Everyone always has Wilco on the mind. No matter where you go, you find someone you know that adores Wilco, which is acceptable, as they’ve managed to put out some phenomenal records. The question on everyone’s lips will be whether or not Wilco (The Album) will be one of those feats of greatness, or something along the lines of Sky Blue Sky. More than likely, once everyone has listened for an ample amount of time, it will lean more on the side of their later work rather than their earlier strengths. Alas, such is the life for a band of such stature.
One of the strengths of this album is that Jeff Tweedy has his voice way up in the mix, which provides die-hard fans with a chance to get more acquainted with him. He seems quite a bit more assured here, as if he finally has come to realize that his voice is truly the backbone of the band, and without him they fail. In all honesty, his voice is the best thing that runs throughout the album; it seems as if he would succeed to greater lengths if he just went it on his own.
This is where the album seemingly misses its mark. Nels Cline has taken the reigns from Tweedy, and he now has control over the group. It’s much like the presence of Jim O’ Rourke; he has the ability to add greatness to a song, but the power to destroy it in various moments. His guitar work meanders through the songs, but haphazardly, which decreases his strengths, and that of the band. Nels, and the band, travel into territory that seemingly adds little to the progression of the songs as a whole, bringing the listener to a point of indifference.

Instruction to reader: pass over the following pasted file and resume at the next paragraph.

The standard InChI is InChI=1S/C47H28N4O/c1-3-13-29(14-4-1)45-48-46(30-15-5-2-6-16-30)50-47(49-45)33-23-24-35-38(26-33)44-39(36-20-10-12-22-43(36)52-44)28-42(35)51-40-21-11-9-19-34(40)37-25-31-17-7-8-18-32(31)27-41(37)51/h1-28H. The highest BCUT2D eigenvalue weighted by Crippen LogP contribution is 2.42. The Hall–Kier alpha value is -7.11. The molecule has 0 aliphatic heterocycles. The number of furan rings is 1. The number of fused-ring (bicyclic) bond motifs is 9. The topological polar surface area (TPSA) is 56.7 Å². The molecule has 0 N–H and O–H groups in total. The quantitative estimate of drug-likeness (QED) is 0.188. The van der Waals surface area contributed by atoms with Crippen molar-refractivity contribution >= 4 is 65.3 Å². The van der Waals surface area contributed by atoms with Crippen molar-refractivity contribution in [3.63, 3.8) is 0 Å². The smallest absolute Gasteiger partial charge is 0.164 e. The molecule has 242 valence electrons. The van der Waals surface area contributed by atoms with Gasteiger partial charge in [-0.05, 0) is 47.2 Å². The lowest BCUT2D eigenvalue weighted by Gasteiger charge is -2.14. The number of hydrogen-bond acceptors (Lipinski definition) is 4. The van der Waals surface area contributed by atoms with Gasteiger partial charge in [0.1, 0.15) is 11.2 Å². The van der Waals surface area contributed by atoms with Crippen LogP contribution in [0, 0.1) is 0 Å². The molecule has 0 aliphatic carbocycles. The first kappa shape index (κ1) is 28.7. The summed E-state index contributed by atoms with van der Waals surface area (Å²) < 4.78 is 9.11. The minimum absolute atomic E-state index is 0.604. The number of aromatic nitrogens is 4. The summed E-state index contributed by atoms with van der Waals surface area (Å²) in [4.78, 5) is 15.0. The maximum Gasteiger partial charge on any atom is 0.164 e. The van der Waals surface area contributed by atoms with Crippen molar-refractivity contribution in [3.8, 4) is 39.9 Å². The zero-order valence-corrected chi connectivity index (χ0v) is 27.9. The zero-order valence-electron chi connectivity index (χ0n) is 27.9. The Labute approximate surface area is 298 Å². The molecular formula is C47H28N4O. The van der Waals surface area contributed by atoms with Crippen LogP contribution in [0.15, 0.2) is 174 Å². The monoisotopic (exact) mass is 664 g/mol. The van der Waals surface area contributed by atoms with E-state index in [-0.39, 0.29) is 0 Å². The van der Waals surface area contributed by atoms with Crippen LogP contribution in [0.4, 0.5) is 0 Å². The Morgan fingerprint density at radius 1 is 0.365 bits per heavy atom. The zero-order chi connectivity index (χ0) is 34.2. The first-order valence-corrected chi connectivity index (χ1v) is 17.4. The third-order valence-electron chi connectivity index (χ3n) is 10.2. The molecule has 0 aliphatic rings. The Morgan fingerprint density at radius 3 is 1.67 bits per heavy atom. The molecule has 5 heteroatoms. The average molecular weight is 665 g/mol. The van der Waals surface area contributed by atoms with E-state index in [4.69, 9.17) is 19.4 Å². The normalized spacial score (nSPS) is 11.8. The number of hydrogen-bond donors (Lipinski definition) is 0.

“You and I,” however, is one of the best songs the group has ever written. Sure, the presence of Feist doesn’t ever hurt anyone, aside from being played on various iTunes commercials, but the song itself exemplifies the gifts Tweedy possesses as a songwriter. It’s on of the more straightforward songs, and it demonstrates Tweedy at his best, without the tampering of Nels Cline. “Solitaire” is another such song where Tweedy seems to go it alone. You can’t deny the power of his voice in such a song, and you can’t deny the intimacy with which he sings.
But, at the end of the day, the band lacks much of the interesting moments they’ve maintained on previous releases. Their formulaic styling as of late leaves much to be desired, and it seems as if its rendered the band rather mundane. While they once peaked your interest with various approaches to Americana, they seem to have dwindled far away from those moments, instead settling for the most basic song elements. So you find the band traversing such territory, dancing with tried and true strategies, while fading away with their modern twists on the genre. Sadly, it just doesn’t garner much interest for listeners, which is a place Wilco fans never thought the band would go.
Dowload: WIlco – You and I [MP3]